the issue of affordable housing has been dumped down on to the
area that may be least able to afford it.
Those homeless who are
dying on the streets of our city are actually telling us
something. They play a very valuable role. You may remember that
a long time ago when coal miners were going down into the shaft,
they always had canaries that they would put down there to see
how toxic it was, and if the canary started to die, they knew
there was something wrong and they wouldn't send their crews down
into the mine. Those homeless who are dying on our streets are
the canaries of our society who are in fact telling us there is
something toxically wrong in our society that needs to be
addressed. Those people who were born in Canada or came to Canada
with great hope of how they could contribute have been given the
shaft in more ways than one.
I think one of the problems
we see in the debates that have gone on is the polarization
between left and right or one side and the other, and my
observation about people's beliefs and what they think is right
is that everybody actually has a kernel of truth. There is nobody
who is entirely wrong. Some people have a bushel of truth and
some people have a little bit of truth, but I think the biggest
mistake comes when somebody assumes that the pile of kernels of
truth they've got in their hand represents all the truth there is
to have and that their opponents have no truth whatsoever. I
think it's important that we see what truths are coming out of
the mouths of the people who, on the surface, we may not
necessarily agree with.
The analogy in my mind is
that it's like a bird and the poor are the hungry belly of the
bird. What we often are seeing in our society-and the poor are
powerless to influence this process-is that the left wing of the
bird is trying to decide it's the wing to fly this bird, the
right wing is doing the same thing, and in the meantime there is
no harmony. We as a community and as a society must realize that
to get that bird off the ground we have to be working in harmony
and that it's a symbiotic process. We are mutually dependent.
Whether it be labour and management, whether it be rich and poor,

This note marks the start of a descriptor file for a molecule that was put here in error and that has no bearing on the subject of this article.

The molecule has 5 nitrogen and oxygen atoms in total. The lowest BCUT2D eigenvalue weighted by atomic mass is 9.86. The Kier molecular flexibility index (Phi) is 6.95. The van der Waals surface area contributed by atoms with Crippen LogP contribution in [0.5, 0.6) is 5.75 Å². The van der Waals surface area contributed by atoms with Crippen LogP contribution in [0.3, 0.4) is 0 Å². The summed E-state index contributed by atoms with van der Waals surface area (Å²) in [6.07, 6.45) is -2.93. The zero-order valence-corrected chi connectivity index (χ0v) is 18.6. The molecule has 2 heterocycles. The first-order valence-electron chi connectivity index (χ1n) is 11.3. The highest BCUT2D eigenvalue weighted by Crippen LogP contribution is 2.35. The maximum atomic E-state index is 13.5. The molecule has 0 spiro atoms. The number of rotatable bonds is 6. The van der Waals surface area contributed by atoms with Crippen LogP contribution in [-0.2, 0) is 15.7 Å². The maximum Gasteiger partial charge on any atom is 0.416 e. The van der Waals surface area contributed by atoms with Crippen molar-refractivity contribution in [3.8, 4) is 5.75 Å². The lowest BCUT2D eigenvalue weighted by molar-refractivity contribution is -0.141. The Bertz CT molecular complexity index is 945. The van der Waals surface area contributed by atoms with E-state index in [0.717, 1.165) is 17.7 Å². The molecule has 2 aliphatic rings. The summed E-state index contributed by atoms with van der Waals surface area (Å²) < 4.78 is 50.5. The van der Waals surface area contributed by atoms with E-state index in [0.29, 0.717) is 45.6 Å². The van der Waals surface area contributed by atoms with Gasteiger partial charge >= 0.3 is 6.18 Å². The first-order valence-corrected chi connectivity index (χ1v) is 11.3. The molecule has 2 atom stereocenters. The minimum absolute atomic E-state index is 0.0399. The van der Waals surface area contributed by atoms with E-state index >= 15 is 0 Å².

we all have a role to play that balances each other off to make
our lives as a community more successful, more profitable, with
fewer people marginalized, fewer people dying on our streets, and
so that more people have an opportunity to contribute to the
greatness of this country.
At this point, I could
entertain any questions, if there are any.
Thank you very much. We have approximately two minutes per
caucus, and we have to make it tight. I'll start with the
Thank you for your presentation, and congratulations on the task
force on poverty that you've worked on. I hope I can leave a
little time for you to explain to me your definition of poverty
and what level that comes to.
I just want to explain a
few things about what we've been doing and give you some
background. The big thrust of our government has been to create
jobs. We're up to almost a million jobs, something like 844,000
net new jobs. A lot of people who were on welfare now have
permanent jobs. Some have immigrated-come back to our country.
But sometimes it doesn't matter how much you give, there's always
more to be asked for. Certainly a previous Premier of this
province, Bob Rae, said that many times. Sometimes it's difficult
to know just what level to plug in.
Right now, according to the
National Council on Welfare, we are 34.7% above the average for
our welfare payments in Ontario. That's significantly higher than
other provinces. Does that make us right? Not necessarily, but I
just want to bring that out in comparison.
A couple of programs:
there's Healthy Babies, Healthy Children that we're putting